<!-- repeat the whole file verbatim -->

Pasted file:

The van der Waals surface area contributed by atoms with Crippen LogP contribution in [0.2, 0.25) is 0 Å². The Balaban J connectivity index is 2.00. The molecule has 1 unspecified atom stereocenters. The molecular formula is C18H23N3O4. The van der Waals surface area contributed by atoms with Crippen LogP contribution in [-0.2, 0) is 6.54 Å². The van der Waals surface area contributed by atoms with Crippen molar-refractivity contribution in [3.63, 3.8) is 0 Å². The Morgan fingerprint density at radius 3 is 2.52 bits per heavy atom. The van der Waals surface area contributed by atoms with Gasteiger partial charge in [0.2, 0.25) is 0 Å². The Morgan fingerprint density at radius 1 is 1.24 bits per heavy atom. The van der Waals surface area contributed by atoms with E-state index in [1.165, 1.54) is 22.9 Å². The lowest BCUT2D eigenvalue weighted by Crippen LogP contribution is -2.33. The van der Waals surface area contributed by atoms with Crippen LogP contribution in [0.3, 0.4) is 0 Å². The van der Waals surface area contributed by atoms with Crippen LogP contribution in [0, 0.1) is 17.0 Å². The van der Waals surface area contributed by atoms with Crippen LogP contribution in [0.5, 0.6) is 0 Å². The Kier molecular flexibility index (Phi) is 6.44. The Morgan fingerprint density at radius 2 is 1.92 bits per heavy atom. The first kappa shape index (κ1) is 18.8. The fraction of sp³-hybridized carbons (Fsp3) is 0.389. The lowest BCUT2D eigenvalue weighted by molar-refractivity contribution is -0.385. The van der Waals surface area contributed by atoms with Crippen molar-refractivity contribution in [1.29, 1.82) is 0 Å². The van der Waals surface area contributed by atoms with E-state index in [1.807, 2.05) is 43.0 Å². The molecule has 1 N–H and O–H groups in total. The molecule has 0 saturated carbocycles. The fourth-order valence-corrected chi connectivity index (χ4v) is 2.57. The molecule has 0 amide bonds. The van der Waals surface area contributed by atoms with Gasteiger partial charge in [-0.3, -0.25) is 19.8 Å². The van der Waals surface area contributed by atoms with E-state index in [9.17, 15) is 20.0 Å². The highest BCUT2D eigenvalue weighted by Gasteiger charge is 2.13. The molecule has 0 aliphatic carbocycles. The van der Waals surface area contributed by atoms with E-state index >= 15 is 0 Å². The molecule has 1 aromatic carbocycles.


The van der Waals surface area contributed by atoms with Crippen LogP contribution in [0.2, 0.25) is 0 Å². The Balaban J connectivity index is 2.00. The molecule has 1 unspecified atom stereocenters. The molecular formula is C18H23N3O4. The van der Waals surface area contributed by atoms with Crippen LogP contribution in [-0.2, 0) is 6.54 Å². The van der Waals surface area contributed by atoms with Crippen molar-refractivity contribution in [3.63, 3.8) is 0 Å². The Morgan fingerprint density at radius 3 is 2.52 bits per heavy atom. The van der Waals surface area contributed by atoms with Gasteiger partial charge in [0.2, 0.25) is 0 Å². The Morgan fingerprint density at radius 1 is 1.24 bits per heavy atom. The van der Waals surface area contributed by atoms with E-state index in [1.165, 1.54) is 22.9 Å². The lowest BCUT2D eigenvalue weighted by Crippen LogP contribution is -2.33. The van der Waals surface area contributed by atoms with Crippen LogP contribution in [0.3, 0.4) is 0 Å². The van der Waals surface area contributed by atoms with Crippen LogP contribution in [0, 0.1) is 17.0 Å². The van der Waals surface area contributed by atoms with Crippen LogP contribution in [0.5, 0.6) is 0 Å². The Kier molecular flexibility index (Phi) is 6.44. The Morgan fingerprint density at radius 2 is 1.92 bits per heavy atom. The first kappa shape index (κ1) is 18.8. The fraction of sp³-hybridized carbons (Fsp3) is 0.389. The lowest BCUT2D eigenvalue weighted by molar-refractivity contribution is -0.385. The van der Waals surface area contributed by atoms with Crippen molar-refractivity contribution in [1.29, 1.82) is 0 Å². The van der Waals surface area contributed by atoms with E-state index in [1.807, 2.05) is 43.0 Å². The molecule has 1 N–H and O–H groups in total. The molecule has 0 saturated carbocycles. The fourth-order valence-corrected chi connectivity index (χ4v) is 2.57. The molecule has 0 amide bonds. The van der Waals surface area contributed by atoms with Gasteiger partial charge in [-0.3, -0.25) is 19.8 Å². The van der Waals surface area contributed by atoms with E-state index in [9.17, 15) is 20.0 Å². The highest BCUT2D eigenvalue weighted by Gasteiger charge is 2.13. The molecule has 0 aliphatic carbocycles. The van der Waals surface area contributed by atoms with E-state index >= 15 is 0 Å². The molecule has 1 aromatic carbocycles.